“It is a massive mission and it is the same for everyone. Some people are doing a better job so we are pushing hard for that. ”

    Rosberg had gone in to the race well aware that he would struggle to keep his advantage at the front, but even he admitted that he did not expect it to go wrong as much as it did.

    “We had a great start and lots of fighting, but I knew from corner three onwards I could see the guys behind were putting so much pressure on that I could not go their pace,” he said.

    “It was tough and I was disappointed as I wanted to be on the podium or fight for the win, or whatever, but to go backwards? It is not great, definitely not great.”

    Team principal Ross Brawn had said before the weekend that the Bahrain GP would give Mercedes an indicator of if it could be a genuine title contender this season.


  14. Ferrari are not feeling dejected about title hopes following another operational error that cost lead driver Fernando Alonso to score big points. has the news story.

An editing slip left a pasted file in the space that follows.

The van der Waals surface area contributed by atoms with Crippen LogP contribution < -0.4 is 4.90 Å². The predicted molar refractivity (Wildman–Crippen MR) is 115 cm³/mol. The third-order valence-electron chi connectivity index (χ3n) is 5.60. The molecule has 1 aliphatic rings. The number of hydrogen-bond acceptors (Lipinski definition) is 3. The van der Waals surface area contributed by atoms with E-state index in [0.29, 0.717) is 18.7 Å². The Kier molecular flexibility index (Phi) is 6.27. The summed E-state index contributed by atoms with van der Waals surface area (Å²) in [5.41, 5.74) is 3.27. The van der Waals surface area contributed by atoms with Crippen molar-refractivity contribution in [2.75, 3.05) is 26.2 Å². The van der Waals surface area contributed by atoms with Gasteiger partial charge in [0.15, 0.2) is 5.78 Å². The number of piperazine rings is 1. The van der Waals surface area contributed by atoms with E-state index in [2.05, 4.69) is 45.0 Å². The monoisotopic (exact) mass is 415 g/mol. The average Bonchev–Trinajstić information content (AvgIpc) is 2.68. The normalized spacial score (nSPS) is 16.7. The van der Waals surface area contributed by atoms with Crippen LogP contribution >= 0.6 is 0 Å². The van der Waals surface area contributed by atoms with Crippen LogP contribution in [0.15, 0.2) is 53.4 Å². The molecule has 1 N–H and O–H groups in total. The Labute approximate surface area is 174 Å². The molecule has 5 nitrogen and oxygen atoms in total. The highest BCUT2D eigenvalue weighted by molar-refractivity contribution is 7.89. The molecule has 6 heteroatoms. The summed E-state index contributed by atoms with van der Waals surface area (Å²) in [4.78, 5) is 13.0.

Ferrari insists it is not despondent about its championship situation, after another operational error cost Fernando Alonso in Bahrain.

    Alonso had looked like being Sebastian Vettel’s main challenger for victory at Sakhir, but his race was wrecked by a DRS failure that meant his wing flap would not close after being activated.

    The problem meant he had to stop in the pits twice, once when the issue came to light the first time, and again shortly after when he tried to use DRS once more.

    Sunday’s result left Alonso 30 points behind Vettel in the championship, but Ferrari team principal Stefano Domenicali believes there is more than enough time to close that gap.